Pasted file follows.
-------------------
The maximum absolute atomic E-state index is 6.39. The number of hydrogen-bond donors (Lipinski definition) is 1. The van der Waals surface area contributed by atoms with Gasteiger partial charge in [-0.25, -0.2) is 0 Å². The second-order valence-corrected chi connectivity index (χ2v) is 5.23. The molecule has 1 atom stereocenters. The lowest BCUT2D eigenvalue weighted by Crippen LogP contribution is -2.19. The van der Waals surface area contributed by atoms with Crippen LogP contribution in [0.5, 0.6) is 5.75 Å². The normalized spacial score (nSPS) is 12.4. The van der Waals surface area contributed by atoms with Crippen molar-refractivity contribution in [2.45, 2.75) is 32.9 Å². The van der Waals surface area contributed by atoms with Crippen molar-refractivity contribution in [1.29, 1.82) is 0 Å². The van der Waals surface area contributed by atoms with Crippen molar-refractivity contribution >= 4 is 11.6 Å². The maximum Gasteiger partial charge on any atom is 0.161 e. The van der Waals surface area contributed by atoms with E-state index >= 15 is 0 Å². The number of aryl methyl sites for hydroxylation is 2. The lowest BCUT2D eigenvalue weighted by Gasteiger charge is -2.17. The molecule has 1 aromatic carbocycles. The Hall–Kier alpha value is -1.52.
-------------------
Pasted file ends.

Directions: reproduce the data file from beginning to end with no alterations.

The maximum absolute atomic E-state index is 6.39. The number of hydrogen-bond donors (Lipinski definition) is 1. The van der Waals surface area contributed by atoms with Gasteiger partial charge in [-0.25, -0.2) is 0 Å². The second-order valence-corrected chi connectivity index (χ2v) is 5.23. The molecule has 1 atom stereocenters. The lowest BCUT2D eigenvalue weighted by Crippen LogP contribution is -2.19. The van der Waals surface area contributed by atoms with Crippen LogP contribution in [0.5, 0.6) is 5.75 Å². The normalized spacial score (nSPS) is 12.4. The van der Waals surface area contributed by atoms with Crippen molar-refractivity contribution in [2.45, 2.75) is 32.9 Å². The van der Waals surface area contributed by atoms with Crippen molar-refractivity contribution in [1.29, 1.82) is 0 Å². The van der Waals surface area contributed by atoms with Crippen molar-refractivity contribution >= 4 is 11.6 Å². The maximum Gasteiger partial charge on any atom is 0.161 e. The van der Waals surface area contributed by atoms with E-state index >= 15 is 0 Å². The number of aryl methyl sites for hydroxylation is 2. The lowest BCUT2D eigenvalue weighted by Gasteiger charge is -2.17. The molecule has 1 aromatic carbocycles. The Hall–Kier alpha value is -1.52.